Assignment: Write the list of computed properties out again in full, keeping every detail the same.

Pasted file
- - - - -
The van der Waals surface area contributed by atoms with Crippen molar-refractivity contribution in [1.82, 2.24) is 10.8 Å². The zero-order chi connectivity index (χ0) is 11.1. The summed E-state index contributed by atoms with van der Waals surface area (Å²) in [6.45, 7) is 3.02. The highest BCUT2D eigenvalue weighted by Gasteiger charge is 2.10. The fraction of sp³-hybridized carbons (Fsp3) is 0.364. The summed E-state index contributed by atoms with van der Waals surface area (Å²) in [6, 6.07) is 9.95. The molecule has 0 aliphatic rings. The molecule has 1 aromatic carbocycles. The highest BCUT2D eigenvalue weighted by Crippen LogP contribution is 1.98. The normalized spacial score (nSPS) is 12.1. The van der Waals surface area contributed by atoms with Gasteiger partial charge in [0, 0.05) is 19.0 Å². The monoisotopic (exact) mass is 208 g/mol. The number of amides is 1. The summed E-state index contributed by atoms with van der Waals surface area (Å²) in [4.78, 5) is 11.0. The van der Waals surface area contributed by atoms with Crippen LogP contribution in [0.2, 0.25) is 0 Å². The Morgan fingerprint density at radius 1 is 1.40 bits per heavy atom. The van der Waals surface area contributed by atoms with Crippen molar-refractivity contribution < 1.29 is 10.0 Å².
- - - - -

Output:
The van der Waals surface area contributed by atoms with Crippen molar-refractivity contribution in [1.82, 2.24) is 10.8 Å². The zero-order chi connectivity index (χ0) is 11.1. The summed E-state index contributed by atoms with van der Waals surface area (Å²) in [6.45, 7) is 3.02. The highest BCUT2D eigenvalue weighted by Gasteiger charge is 2.10. The fraction of sp³-hybridized carbons (Fsp3) is 0.364. The summed E-state index contributed by atoms with van der Waals surface area (Å²) in [6, 6.07) is 9.95. The molecule has 0 aliphatic rings. The molecule has 1 aromatic carbocycles. The highest BCUT2D eigenvalue weighted by Crippen LogP contribution is 1.98. The normalized spacial score (nSPS) is 12.1. The van der Waals surface area contributed by atoms with Gasteiger partial charge in [0, 0.05) is 19.0 Å². The monoisotopic (exact) mass is 208 g/mol. The number of amides is 1. The summed E-state index contributed by atoms with van der Waals surface area (Å²) in [4.78, 5) is 11.0. The van der Waals surface area contributed by atoms with Crippen LogP contribution in [0.2, 0.25) is 0 Å². The Morgan fingerprint density at radius 1 is 1.40 bits per heavy atom. The van der Waals surface area contributed by atoms with Crippen molar-refractivity contribution < 1.29 is 10.0 Å².